Note: This is a review done by Br. Paul Bilal Williams via his website, ‘Blogging Theology‘. Br. Paul is a well established orator and debater from the United Kingdom and has studied Christianity and Islam for several years.
Jesus the Christ, Man, God or Both? – Ijaz Ahmad vs CL Edwards
A Review of the Debate by Paul Williams
Ahmad’s opening statement threw down the gauntlet:
‘If we are to be fair and objective in our study of who the Messiah was, then we can’t work backwards, that is to start with the bias we already have and then look at the previous scriptures to justify our claims and beliefs. This is a form of revisionism.‘
He has in mind here a favourite methodology adopted by Christians: that of reading into Jewish texts their own later beliefs about Jesus. Scholars call this practice ‘eisegesis’.
Though Ahmad did not mention well known Christian apologist Dr Craig in his opening presentation, he could have called him as a witness for his defense as Dr. William Lane Craig would agree with him! Though Craig’s comments focus on Jesus’ alleged death and resurrection, they perfectly demonstrate how Christians read back into the Jewish Bible beliefs that no Jew ever held about their Messiah.
‘Early Christians were convinced that Jesus’ resurrection, like his crucifixion, was, in the words of the old tradition quoted by Paul in 1 Corinthians 15. 3-5, “in accordance with the Scriptures.” In Luke’s story of Jesus’ appearance on the road to Emmaus, the risen Jesus chastises the two travelers: ” ‘Was it not necessary that the Messiah should suffer these things and enter into his glory?’ And beginning with Moses and all the prophets, he interpreted to them in all the Scriptures the things concerning himself” (Luke 24. 26-27).
The difficulty is that when we ask, “What Scriptures are they thinking of?”, we come up with sparse results. Hosea 6.2 ‘ “After two days he will revive us; on the third day he will raise us up, that we may live before him” – has been suggested because it mentions the “third day” motif found in the old formula cited by Paul.
But Hosea 6.2 is never explicitly cited by any New Testament author, much less applied to Jesus’ resurrection. In the apostolic sermons in the Acts of the Apostles, we find Psalm 16.10 interpreted in terms of Jesus’ resurrection: “For thou dost not give me up to Sheol, or let thy godly one see the Pit.” But if we look at the principal Old Testament passage cited in the Gospels with respect to Jesus’ resurrection, we find the story of Jonah and the whale. “For as Jonah was three days and three nights in the belly of the whale, so will the Son of Man be three days and three nights in the heart of the earth” (Matthew 12.40).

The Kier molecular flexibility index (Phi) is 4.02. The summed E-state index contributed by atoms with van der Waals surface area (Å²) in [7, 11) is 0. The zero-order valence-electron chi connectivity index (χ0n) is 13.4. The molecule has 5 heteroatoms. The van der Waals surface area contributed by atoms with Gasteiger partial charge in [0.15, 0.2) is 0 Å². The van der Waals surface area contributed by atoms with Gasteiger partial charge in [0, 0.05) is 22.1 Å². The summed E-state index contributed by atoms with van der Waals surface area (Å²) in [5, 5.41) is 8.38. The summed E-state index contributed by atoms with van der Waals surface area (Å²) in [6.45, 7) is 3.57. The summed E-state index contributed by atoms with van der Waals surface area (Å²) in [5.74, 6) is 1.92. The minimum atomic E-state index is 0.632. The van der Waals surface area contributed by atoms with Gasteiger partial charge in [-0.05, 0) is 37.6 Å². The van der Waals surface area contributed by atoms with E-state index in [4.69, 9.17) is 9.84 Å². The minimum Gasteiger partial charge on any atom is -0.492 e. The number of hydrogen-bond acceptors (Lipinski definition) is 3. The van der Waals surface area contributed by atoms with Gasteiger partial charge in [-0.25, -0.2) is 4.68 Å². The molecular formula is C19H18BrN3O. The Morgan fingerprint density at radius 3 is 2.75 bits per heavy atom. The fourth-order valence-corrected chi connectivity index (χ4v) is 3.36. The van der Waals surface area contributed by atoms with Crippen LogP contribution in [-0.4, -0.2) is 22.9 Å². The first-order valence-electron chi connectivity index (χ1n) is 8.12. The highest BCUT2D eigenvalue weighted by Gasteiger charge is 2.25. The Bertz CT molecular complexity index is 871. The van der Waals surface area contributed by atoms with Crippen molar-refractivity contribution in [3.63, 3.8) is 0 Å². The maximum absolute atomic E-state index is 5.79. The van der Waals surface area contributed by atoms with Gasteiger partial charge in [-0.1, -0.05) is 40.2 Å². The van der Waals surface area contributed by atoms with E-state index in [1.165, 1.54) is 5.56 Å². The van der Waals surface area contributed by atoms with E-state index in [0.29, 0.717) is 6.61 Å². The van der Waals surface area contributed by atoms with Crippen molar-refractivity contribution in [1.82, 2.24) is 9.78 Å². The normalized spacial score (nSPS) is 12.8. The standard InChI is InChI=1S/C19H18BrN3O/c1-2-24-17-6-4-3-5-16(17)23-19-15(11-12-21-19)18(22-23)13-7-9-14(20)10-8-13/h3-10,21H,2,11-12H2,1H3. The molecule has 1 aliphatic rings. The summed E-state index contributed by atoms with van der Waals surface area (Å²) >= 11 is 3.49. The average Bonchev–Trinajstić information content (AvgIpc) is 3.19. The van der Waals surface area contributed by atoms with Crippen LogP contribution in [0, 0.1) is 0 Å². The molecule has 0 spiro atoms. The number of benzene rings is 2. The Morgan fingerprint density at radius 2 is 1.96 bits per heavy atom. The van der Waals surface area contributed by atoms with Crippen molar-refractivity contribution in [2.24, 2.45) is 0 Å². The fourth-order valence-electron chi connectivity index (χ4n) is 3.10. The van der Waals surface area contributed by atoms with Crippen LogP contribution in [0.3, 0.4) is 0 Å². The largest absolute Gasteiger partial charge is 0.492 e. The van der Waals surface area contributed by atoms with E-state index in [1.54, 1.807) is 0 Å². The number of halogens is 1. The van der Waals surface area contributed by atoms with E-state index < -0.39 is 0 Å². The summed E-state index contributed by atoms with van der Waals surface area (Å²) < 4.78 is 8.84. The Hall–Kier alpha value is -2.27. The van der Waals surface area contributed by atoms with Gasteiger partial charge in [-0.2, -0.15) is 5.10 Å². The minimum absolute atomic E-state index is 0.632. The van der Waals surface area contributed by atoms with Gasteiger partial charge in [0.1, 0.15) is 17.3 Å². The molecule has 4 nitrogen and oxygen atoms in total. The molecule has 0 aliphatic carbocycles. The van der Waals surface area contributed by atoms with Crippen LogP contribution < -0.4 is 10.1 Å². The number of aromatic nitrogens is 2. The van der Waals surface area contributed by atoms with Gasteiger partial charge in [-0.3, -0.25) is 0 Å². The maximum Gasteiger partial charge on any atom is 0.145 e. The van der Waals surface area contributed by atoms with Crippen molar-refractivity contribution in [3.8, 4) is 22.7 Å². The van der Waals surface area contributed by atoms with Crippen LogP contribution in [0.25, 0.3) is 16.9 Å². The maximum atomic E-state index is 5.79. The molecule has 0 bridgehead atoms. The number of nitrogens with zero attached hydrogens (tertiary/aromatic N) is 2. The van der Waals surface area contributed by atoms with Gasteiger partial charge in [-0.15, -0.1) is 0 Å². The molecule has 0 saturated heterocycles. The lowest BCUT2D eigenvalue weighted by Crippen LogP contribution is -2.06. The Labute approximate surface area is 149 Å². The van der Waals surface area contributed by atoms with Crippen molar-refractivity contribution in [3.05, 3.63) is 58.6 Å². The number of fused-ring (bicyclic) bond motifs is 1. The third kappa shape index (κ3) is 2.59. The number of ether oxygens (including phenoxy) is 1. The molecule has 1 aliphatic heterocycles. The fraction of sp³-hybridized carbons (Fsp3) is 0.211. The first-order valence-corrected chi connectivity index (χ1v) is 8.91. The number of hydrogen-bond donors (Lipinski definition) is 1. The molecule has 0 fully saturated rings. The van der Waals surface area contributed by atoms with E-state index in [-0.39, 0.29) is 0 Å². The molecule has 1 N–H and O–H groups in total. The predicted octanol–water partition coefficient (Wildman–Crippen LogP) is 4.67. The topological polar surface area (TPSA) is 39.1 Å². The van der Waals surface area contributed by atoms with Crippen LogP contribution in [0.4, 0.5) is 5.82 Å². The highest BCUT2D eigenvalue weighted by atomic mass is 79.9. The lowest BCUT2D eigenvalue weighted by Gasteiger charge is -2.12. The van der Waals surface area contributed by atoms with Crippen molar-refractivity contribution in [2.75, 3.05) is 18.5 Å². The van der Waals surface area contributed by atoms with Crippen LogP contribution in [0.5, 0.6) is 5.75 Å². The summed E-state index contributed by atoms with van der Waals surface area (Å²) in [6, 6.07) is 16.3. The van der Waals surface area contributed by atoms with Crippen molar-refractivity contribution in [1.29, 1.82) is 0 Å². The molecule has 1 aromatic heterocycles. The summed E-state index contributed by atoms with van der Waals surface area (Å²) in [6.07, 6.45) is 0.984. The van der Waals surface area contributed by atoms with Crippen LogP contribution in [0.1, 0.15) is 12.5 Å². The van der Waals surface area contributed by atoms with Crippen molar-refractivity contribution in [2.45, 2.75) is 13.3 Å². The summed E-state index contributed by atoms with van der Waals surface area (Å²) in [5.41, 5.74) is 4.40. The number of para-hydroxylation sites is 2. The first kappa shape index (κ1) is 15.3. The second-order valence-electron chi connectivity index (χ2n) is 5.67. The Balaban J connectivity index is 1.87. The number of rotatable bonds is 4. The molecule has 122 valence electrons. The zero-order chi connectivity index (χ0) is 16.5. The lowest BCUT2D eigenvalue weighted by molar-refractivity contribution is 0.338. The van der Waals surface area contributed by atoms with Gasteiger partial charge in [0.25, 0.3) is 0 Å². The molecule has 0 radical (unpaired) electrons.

Now the problem for the theory in question is that nobody, especially a first century Jew, reading the story of Jonah and the whale would think that this has anything whatsoever to do with Jesus’ burial and resurrection! Similarly for Psalm 16.10; this has to do with David’s confidence that God will not allow him to see defeat and death. And as for Hosea 6.2, this has nothing to do with resurrection of the dead but with the restoration of the national fortunes of Israel.
The point is that no one who did not already have a belief in Jesus’ resurrection would find in these Scriptures any impetus to think that Jesus had been raised from the dead. To this we may add the fact that in Jewish belief the resurrection of the dead was always an event at the end of the world involving all the people, an event which obviously had not yet taken place.
Once the disciples came to believe in Jesus’ resurrection, then they could go to the Scriptures looking for verses to validate their belief and experience, and passages like Jonah and the whale and Psalm 16.10 could be re-interpreted in light of Jesus’ resurrection. But to think that the belief in Jesus’ resurrection was derived from the Old Testament is to put the cart before the horse; it gets things exactly backwards.’
What a stunning admission by Craig! At a stroke all those much vaunted “prophesies” in the OT about Jesus the Messiah turn out to be entirely absent from the Jewish Bible and can only be ‘discovered’ there if you artificially graft Christian beliefs onto the texts, in disregard of the original context and original meaning of the passages. But this is the standard ‘orthodox’ way Christians use the Bible to justify their beliefs.
Ahmad convincingly demonstrates that the Jewish Messiah was never considered to be divine or God at any time but was always expected to be only a man like other mortals.
Therefore the Christian belief in a Divine Messiah is unJewish and alien to the Torah. The final Prophet to mankind Muhammad (pbuh) was sent to correct these blasphemous excesses by Christians. Today 1.6 billion of his followers have learnt this lesson well.
A few comments on the opening statement by CL Edwards
Edwards boldly states:
After seriously studying the first century evidences concerning Christ, while being logically consistent, I had to change my position, and I now hold to the hypostatic union i.e the belief Jesus had two natures. There is no historical proof anyone during this time held Jesus to be just a man.